Moreover, Musk contributes significantly by recruiting executives and engineers, and raising capital for the company. Even when he steps down as chair at the June annual meeting, Musk will remain a dominant force at the company because he is still CEO and retains a seat at the boardroom table as a company director. What meaningful candidate would want to fill the role of chairman in those circumstances?

Keep in mind Musk had been telegraphing trouble for months. The eccentric head of Tesla complained he couldn’t sleep; popped Ambien regularly, apparently bathed infrequently, insulted Wall Street analysts and a British diver involved in the rescue of a Thai Soccer team in June. He lamented about the lack of a life-work balance to his legion of more than 22 million Twitter followers. Recently, he smoked marijuana and wielded a samurai sword — for fun — during a podcast with a comedian.

“The whole thing is narcissistic,” Prof. Charles Elson, director of the Weinberg Centre for Corporate Governance at the University of Delaware, said in an interview. “He loves the attention — no matter what the cost.”

Consider the fallout of Musk’s impetuous behaviour: precious management resources, including the attention of its top executives, have been devoted to the SEC probe and a criminal investigation by the U.S. Department of Justice, to the detriment of other more pressing concerns, such as ensuring ambitious production targets and delivery logistics for the crucial Model 3 are met.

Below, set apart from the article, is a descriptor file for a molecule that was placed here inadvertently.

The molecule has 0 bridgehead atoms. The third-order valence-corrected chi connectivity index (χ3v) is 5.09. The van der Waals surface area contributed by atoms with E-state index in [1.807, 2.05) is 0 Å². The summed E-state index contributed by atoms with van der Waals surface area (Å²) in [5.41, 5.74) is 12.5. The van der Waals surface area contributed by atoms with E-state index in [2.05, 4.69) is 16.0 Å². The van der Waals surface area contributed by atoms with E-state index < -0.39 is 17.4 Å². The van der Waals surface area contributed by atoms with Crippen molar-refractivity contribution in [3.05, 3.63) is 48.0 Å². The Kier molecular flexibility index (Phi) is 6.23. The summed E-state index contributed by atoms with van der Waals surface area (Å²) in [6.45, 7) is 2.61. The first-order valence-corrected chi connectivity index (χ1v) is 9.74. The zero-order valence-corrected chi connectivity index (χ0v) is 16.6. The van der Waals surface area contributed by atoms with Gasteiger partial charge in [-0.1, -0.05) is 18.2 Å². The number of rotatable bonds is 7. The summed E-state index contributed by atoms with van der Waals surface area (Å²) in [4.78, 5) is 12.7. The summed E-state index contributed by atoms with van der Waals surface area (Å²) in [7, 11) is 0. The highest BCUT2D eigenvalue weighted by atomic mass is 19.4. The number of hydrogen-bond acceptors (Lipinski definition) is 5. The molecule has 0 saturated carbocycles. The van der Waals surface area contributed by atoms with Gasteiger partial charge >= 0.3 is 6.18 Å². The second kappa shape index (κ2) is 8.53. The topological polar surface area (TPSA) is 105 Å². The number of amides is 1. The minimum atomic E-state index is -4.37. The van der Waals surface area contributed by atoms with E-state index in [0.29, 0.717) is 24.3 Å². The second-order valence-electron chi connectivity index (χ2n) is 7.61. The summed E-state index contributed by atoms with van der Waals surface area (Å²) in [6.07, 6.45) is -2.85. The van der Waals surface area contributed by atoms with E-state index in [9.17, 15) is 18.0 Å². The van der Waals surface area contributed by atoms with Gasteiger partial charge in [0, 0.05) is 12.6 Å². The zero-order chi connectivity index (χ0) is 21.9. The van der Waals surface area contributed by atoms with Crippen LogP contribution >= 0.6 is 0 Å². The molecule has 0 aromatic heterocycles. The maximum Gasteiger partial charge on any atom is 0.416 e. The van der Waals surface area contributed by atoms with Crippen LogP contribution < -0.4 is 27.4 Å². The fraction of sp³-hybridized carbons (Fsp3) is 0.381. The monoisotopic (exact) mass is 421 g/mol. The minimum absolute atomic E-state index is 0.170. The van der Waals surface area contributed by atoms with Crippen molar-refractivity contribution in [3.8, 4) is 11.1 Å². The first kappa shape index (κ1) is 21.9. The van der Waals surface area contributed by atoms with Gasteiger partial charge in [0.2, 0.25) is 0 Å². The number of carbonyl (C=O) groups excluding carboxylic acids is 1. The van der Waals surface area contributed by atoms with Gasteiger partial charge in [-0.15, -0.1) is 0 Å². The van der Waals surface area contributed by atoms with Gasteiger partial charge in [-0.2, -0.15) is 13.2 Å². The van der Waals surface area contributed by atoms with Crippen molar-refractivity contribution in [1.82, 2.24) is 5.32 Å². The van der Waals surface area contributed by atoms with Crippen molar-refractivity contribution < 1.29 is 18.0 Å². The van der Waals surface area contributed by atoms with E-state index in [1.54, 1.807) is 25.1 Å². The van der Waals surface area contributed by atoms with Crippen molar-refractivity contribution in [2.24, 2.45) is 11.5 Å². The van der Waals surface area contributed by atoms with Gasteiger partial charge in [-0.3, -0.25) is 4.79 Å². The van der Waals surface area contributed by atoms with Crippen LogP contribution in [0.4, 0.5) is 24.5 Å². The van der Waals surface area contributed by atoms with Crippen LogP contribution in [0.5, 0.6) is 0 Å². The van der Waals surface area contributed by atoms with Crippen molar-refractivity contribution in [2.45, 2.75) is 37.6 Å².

Elon Musk’s wild interview with Joe Rogan sent Tesla stock into a tumble and prompted high-profile resignations from the company. 1:51

Musk has been revered as a renegade genius in part because of his antics. He audaciously talks bold ideas and often delivers on them. Through Tesla and the force of his personality, he’s made electric cars a reality and made them fashionable. He’s dabbled in rocket science through his commercial space company SpaceX and he talks about populating Mars. He’s become a pop culture icon, appearing on countless magazine covers, dating celebrities, and as a character on South Park.

“People want to believe a charismatic personality who embodies many of the causes they stand for — clean air and protecting the environment. So they are willing to turn a blind eye to his antics,” Prof. Elson explained.

But success can be a fickle mistress. As Tesla struggles financially amid mass layoffs, an exodus of top executives and mounting questions about the automaker’s ability to meet ambitious production targets, a new independent chair may not be as indulgent of the CEO’s behaviour — especially with the SEC keenly watching. That’s why the settlement may be only the beginning of more turmoil at Tesla.

Furthermore, there’s now the potential threat from outside the company. The SEC has opened the door for the market to pursue its own justice — either through lawsuits or bailing on the stock. So one way or another, Tesla is finally facing the consequences of Musk’s reckless ways.

This column is part of CBC’s Opinion section. For more information about this section, please read this editor’s blog and our FAQ.